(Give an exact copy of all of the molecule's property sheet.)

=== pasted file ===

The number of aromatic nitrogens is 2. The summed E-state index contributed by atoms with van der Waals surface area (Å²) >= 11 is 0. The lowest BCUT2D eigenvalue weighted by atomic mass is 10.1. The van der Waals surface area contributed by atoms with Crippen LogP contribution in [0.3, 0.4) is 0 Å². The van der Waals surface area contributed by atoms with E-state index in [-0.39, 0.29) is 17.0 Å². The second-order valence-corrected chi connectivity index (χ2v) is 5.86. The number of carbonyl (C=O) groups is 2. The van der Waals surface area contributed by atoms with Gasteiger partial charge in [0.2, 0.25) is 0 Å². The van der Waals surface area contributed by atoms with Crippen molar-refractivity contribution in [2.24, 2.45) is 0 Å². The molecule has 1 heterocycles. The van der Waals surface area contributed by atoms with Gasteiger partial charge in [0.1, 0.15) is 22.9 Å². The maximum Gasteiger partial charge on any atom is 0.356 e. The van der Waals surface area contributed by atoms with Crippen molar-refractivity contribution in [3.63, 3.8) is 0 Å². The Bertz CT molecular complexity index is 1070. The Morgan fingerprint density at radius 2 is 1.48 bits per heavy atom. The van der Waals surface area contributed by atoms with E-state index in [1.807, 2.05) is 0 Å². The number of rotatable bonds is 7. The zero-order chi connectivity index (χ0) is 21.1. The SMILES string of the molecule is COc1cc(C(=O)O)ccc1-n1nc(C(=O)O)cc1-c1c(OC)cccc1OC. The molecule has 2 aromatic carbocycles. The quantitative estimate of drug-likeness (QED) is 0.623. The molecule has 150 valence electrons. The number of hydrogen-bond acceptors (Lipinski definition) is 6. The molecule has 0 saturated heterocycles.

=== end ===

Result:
The number of aromatic nitrogens is 2. The summed E-state index contributed by atoms with van der Waals surface area (Å²) >= 11 is 0. The lowest BCUT2D eigenvalue weighted by atomic mass is 10.1. The van der Waals surface area contributed by atoms with Crippen LogP contribution in [0.3, 0.4) is 0 Å². The van der Waals surface area contributed by atoms with E-state index in [-0.39, 0.29) is 17.0 Å². The second-order valence-corrected chi connectivity index (χ2v) is 5.86. The number of carbonyl (C=O) groups is 2. The van der Waals surface area contributed by atoms with Gasteiger partial charge in [0.2, 0.25) is 0 Å². The van der Waals surface area contributed by atoms with Crippen molar-refractivity contribution in [2.24, 2.45) is 0 Å². The molecule has 1 heterocycles. The van der Waals surface area contributed by atoms with Gasteiger partial charge in [0.1, 0.15) is 22.9 Å². The maximum Gasteiger partial charge on any atom is 0.356 e. The van der Waals surface area contributed by atoms with Crippen molar-refractivity contribution in [3.63, 3.8) is 0 Å². The Bertz CT molecular complexity index is 1070. The Morgan fingerprint density at radius 2 is 1.48 bits per heavy atom. The van der Waals surface area contributed by atoms with E-state index in [1.807, 2.05) is 0 Å². The number of rotatable bonds is 7. The zero-order chi connectivity index (χ0) is 21.1. The SMILES string of the molecule is COc1cc(C(=O)O)ccc1-n1nc(C(=O)O)cc1-c1c(OC)cccc1OC. The molecule has 2 aromatic carbocycles. The quantitative estimate of drug-likeness (QED) is 0.623. The molecule has 150 valence electrons. The number of hydrogen-bond acceptors (Lipinski definition) is 6. The molecule has 0 saturated heterocycles.